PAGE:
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Penn National Drops $50 Million For First Satellite Casino

We knew someone would bid on the first satellite casino in Pennsylvania on Wednesday. We just did not know how much the price tag would be.

Well, Penn National decided it would either go big or go home. The Hollywood Casino owner bid a whopping $50.1 million for the right to build a mini casino in Yoe, Pennsylvania. That number easily bested the three other bids for a Category 4 casino. The company now has until Jan. 12 to pay. If they do not, the next-highest bidder gets a shot at the first license.

What adds a wrinkle to this story is that Penn National is so staunchly opposed to these mini-casinos it is actually suing the state. The concept of a satellite casino is not the issue for Penn. Rather, it is the perceived unfair treatment of Hollywood Casino, the only central Pennsylvania casino, who is not as protected by legally mandated buffer zones as the 11 other Pennsylvania casinos.

Casino is expensive pawn in crucial chess game

If one casino has more at stake than the rest when it comes to these new satellite properties, it is Hollywood Casino. To illustrate the point, take a look at the map of areas available for satellite casinos provided by the Pennsylvania Gaming Control Board:

 

White spaces are municipalities that did not opt-out of satellite properties. Blue municipalities are those that did opt-out. Finally, the yellow circles represent the 25 mile buffer zones around Category 1 and 2 casinos.

You’ll notice the lone yellow circle near the middle of the state. That is Hollywood Casino. In a recently filed lawsuit, Penn National contends the buffer zones show preferential treatment to other casinos.

Based on their proximity to one another, these casinos have a much larger buffer zone. Meanwhile, Hollywood could theoretically be attacked on all sides.

Yoe, PA home of first satellite property

With a winning bid of $50.1 million, Penn National, aka Mountainview Thoroughbred Racing Association has rights to a satellite property near Yoe, Pennsylvania. The town is roughly 50 miles south of Hollywood Casino. It is also just 20 miles north of the Maryland state line.

The $50.1 million price tag is the amount Penn needs to pay for the rights and license to build the casino. The roperty can hold anywhere from 300-750 slot machines. If any bidder wants to add up to 30 table games, they can do so by applying for an additional license, which costs $2.5 million.

The large price tag is just the beginning of costs for the proposed property. Penn National will also need to pay the cost of building a property. That is, if they ever get around to building it.

Penn National owes money soon, but has a while to submit application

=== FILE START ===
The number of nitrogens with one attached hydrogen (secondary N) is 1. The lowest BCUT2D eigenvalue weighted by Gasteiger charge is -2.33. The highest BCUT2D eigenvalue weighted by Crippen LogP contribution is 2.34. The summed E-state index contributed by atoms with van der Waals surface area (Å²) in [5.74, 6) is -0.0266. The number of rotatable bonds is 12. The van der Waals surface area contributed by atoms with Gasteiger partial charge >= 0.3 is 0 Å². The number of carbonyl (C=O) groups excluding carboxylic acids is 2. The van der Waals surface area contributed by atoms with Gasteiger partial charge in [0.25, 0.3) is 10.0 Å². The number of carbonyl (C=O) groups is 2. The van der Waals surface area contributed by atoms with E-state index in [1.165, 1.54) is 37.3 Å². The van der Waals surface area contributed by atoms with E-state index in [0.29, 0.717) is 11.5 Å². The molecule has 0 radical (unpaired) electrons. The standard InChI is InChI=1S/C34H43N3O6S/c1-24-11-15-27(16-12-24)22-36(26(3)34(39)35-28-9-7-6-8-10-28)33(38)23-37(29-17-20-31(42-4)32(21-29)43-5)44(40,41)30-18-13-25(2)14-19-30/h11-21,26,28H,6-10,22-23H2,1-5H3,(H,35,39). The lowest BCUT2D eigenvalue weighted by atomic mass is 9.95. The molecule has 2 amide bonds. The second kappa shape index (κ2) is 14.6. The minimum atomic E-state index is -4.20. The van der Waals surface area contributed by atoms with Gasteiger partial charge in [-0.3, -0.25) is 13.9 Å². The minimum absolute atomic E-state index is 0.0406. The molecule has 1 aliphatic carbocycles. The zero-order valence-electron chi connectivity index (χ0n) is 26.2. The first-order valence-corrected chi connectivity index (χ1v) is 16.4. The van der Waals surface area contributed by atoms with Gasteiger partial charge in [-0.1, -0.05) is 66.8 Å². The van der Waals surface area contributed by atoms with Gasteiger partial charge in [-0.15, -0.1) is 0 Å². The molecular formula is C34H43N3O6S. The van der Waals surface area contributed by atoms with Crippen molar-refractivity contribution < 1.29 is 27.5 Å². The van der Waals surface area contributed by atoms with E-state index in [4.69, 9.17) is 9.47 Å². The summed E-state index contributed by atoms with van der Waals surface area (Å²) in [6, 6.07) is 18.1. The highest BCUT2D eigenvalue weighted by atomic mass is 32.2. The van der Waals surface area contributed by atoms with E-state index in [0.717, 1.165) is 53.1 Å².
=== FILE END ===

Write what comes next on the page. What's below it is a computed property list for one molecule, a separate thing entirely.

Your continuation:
The turnaround time to pony up the $50 million is short. Penn has until just Jan. 12 to pay in full. However, after that, there is a little more time on the clock.

According to information on the Pennsylvania Gaming Control Board press release about the bid, the company has six months to submit a complete application. Per the press release:

“The application will contain the precise site of the proposed Category 4 casino, as well as detailed plans and information concerning the proposed building plan, amenities, employment projections and other related information. Once the application is received, the Board will post public information about the project on its website for interested persons to review.”

Given the lawsuit, it seems possible Penn National is willing to pull the trigger on a property. However, given the application window, this could be an attempt to preserve their territory and buy a little time rather than an earnest attempt at building a casino.

Shortly after the auction ended, Penn National’s Senior Vice President for Public Affairs Eric Schippers issued the following statement to Online Poker Report:

“We’re happy to be the winning bidder. However, as reflected by our pending Federal lawsuit against the Cat4 provisions in the Gaming Act, we’re not happy to have to be in the situation of paying this much to help protect our flank at Hollywood Casino.

The Gaming Act put us in the perverse position of having to essentially bid against ourselves to protect our market share in Central Pennsylvania.  Nonetheless, we think the area we’ve selected will provide us the best opportunity to play both defense and offense in terms of maximizing our combined investment in Pennsylvania and we’ll be seeking to generate incremental value for our shareholders.”

Next auction is Jan. 24

Now that Penn National marked its territory, the Mountainview Thoroughbred Racing Association cannot bid on any other satellite properties in the initial round of auctions.

The next auction will take place on Jan. 24. Once again, only existing Category 1 and 2 casinos are allowed to bid on properties. Before you assume Penn National is down with big bids though, think again.

Last month Penn National announced it is acquiring Pinnacle Entertainment. As part of the multi-billion dollar deal, Penn National will take control of The Meadows Casino. As a result, the group effectively has a second shot to fire. The Meadows can use the license associated with its property to stake claim on another satellite venue.

It will be two weeks before we will know if another massive bid happens. However, it is safe to assume Penn National is calculating the risk and reward for these latest moves, so what may seem like a big sum might be well worth the money once initial bidding wraps this spring.

About

Jessica Welman is the managing editor of PlayPennsylvania. A longtime poker media presence, Jess has worked as a tournament reporter for the World Poker Tour, co-hosted a podcast for Poker Road, and served as the managing editor for WSOP.com.